U.S. Courts Can’t Help Author In U.K. Libel Case

     ALBANY, N.Y. (CN) – The state appeals court has denied author Rachel Ehrenfeld’s bid to have a U.S. court declare that a libel judgment against her in the U.K. over statements in her book about terrorist funding is unenforceable in the United States.

     The allegedly libelous statements in her book “Funding Evil: How Terrorism Is Finance – and How to Stop It” asserted that Saudi bank executive Khalid Salim bin Mahfouz provided funding to al Qaeda and other terrorist groups.
     Mahfouz sued Ehrenfeld in U.K. court, a venue the author claims was chosen based on more favorable libel laws for the plaintiff.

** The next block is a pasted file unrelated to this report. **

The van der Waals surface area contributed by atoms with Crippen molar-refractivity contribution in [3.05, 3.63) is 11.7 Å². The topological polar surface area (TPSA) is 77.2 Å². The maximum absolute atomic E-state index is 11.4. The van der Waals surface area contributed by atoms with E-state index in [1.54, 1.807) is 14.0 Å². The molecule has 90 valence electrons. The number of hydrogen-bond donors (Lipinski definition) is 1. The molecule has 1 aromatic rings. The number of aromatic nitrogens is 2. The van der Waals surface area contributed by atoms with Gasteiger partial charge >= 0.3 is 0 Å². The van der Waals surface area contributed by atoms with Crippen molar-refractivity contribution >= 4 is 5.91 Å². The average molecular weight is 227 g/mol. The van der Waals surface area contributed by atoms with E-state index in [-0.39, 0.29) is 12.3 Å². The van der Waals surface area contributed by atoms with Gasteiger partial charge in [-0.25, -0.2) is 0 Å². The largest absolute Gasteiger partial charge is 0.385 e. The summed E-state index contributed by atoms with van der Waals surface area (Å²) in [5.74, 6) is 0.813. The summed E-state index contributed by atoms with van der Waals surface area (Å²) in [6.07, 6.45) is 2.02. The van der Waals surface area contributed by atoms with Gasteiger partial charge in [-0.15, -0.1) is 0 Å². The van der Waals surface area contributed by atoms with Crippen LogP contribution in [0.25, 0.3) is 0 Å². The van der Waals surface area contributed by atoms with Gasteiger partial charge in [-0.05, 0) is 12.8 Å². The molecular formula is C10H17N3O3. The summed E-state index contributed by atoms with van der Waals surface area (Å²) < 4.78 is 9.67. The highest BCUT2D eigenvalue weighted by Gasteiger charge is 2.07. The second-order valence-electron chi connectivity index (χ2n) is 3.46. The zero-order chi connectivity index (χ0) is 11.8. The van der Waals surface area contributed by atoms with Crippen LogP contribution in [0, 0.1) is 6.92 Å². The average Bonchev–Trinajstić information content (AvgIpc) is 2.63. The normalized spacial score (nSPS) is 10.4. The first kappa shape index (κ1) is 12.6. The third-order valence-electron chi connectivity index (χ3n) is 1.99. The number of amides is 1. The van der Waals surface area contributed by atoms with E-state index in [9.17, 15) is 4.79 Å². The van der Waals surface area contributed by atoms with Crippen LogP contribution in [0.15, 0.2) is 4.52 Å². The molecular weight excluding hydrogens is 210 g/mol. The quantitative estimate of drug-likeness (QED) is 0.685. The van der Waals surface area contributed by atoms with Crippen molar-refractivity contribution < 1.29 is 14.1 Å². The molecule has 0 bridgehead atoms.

Ehrenfeld failed to appear in court, and a verdict was entered against her.
     Ehrenfeld then sued Mahfouz in federal court in New York, seeking a declaration that the U.K. judgment is unenforceable under New York’s long-arm statute.
     The case made it to the 2nd Circuit, which remanded to determine if the long-arm statute gives personal jurisdiction over Mahfouz’s action.
     The court ruled that is does not, noting that it was not ruling on English libel law, only on whether U.S. courts have jurisdiction over the libel lawsuit. See ruling.

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